When I left England, Derek gave me a magnetic bracelet for my mother. She suffered a stroke in 2002 that left her paralyzed on her left side. During the time that she followed, her left hand, mostly inert, had turned into a claw. This was despite years of therapy at least twice a week that included painful baths and massages alternated with hot and cold water. Without much hope, since her hand seemed beyond help, I put the band on her wrist and thought some more about it. Wasn’t I surprised when he called me the next day and told me that her hand was “almost completely loose.” She went from being so fragile you thought you’d break her fingers just by touching them, to just like anyone else’s hand in less than a day! This is not to say that he suddenly had use of his hand again. Far from it, but his fingers loosened, the pain disappeared, and he required no more painful treatment. All for a wrist brace that costs around $50 and lasts a lifetime.

To say the least, I was no longer a skeptic, and in fact, I have used many Magnopulse products myself, for chronic back, neck, and shoulder pain, knee pain from hockey, and my wife has used the product for her menstrual pain and PMS – all with great results and all thanks to a simple but remarkable technology in my mind.

Cure or Placebo?

This question can only be answered with expensive clinical trials on each and every product for each and every purpose. The 4Ulcercare test has given proven results for one company’s product, for the rest we may have to look at the plethora of testimonials, including my own experience. In the end, I can’t help but think that it doesn’t matter much either way. If my mother is really gullible and she believed in these magnets so much that her hand got better, then so be it. If I just think my back pain goes down when I use the general pain products, again, I can live with that. After all, there is a neck product for migraines that doesn’t work for me (which sort of negates the whole placebo question, at least for me personally), but my mother-in-law puts it on whenever she starts experiencing the aura for a migraine and removes it. If it’s a placebo effect, pretty good; one less migraine is a welcome improvement no matter the reason.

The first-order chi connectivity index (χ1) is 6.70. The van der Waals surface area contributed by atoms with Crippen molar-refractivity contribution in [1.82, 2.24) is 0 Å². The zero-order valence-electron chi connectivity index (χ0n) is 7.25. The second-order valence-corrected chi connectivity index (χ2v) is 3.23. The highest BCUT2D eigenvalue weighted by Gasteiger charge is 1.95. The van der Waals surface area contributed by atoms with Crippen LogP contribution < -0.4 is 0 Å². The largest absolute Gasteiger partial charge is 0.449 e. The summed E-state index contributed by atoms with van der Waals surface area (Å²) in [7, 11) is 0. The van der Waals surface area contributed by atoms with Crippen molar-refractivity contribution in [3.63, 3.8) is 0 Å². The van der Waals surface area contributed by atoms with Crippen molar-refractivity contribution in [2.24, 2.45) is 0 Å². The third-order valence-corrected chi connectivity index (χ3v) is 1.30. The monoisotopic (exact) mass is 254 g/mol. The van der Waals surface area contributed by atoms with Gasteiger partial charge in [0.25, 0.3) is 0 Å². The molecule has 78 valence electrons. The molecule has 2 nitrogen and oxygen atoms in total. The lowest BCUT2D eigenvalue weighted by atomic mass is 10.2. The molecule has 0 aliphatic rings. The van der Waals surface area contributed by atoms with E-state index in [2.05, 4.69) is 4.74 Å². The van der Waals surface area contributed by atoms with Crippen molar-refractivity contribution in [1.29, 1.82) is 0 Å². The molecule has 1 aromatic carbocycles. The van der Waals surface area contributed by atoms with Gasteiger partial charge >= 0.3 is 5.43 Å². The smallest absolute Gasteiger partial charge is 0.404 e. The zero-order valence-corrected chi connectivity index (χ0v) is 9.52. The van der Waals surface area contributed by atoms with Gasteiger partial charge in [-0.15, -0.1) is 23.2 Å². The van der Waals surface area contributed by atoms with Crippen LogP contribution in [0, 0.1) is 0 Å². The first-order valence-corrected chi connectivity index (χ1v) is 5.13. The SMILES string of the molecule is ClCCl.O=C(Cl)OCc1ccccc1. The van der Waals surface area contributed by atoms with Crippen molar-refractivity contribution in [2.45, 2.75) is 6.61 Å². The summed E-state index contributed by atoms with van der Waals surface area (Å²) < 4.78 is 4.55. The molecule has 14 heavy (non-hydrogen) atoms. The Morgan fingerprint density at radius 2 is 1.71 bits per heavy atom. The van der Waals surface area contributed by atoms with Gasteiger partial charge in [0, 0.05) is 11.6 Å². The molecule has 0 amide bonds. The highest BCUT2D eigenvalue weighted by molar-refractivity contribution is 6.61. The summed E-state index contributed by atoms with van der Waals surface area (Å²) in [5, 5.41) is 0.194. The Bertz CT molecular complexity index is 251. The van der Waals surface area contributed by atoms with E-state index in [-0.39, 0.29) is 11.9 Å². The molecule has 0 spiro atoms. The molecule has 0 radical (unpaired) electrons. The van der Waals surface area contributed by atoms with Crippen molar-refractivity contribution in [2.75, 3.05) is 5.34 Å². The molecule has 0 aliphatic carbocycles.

I can’t answer that question for anyone else, but this author is personally convinced of magnetic therapy. Part of the reason these particular products are successful, in my opinion, is that Derek is very committed to the science behind them. He has constantly improved the technology while insisting that the negative pole be against the skin (unlike some companies who don’t think it matters or intentionally alternate the positive and negative poles) and has developed US patented technology. The so-called “directional plate” apparently increases the penetrating power of the magnetic field into the body.

Can you give us a blanket answer about magnetic products for all the claims they make? No, definitely not. But all complementary and alternative medicine related products vary greatly. Prescription levels of various supplements are everywhere, the sources of those same supplements vary greatly, making them more or less potent, and the evidence to support specific benefits is sometimes outweighed by the possible other effects or side effects.

Personal Investigation

The best thing to do when evaluating alternative medicine claims in general, and magnetic therapy in particular, is to research all possible benefits and side effects and make a short-term or financial commitment to see what works for you individually. In the end, magnetic therapy can save you from all kinds of misery or it can leave you wondering what all the fuss is about, but if you only bought a $50 item, it won’t be too far out of pocket. If the first one works, well, who knows, you might be one of the lucky ones who will be able to avoid every pain pill for the rest of your life!

Find more information on how magnetic therapy manages pain and illness here.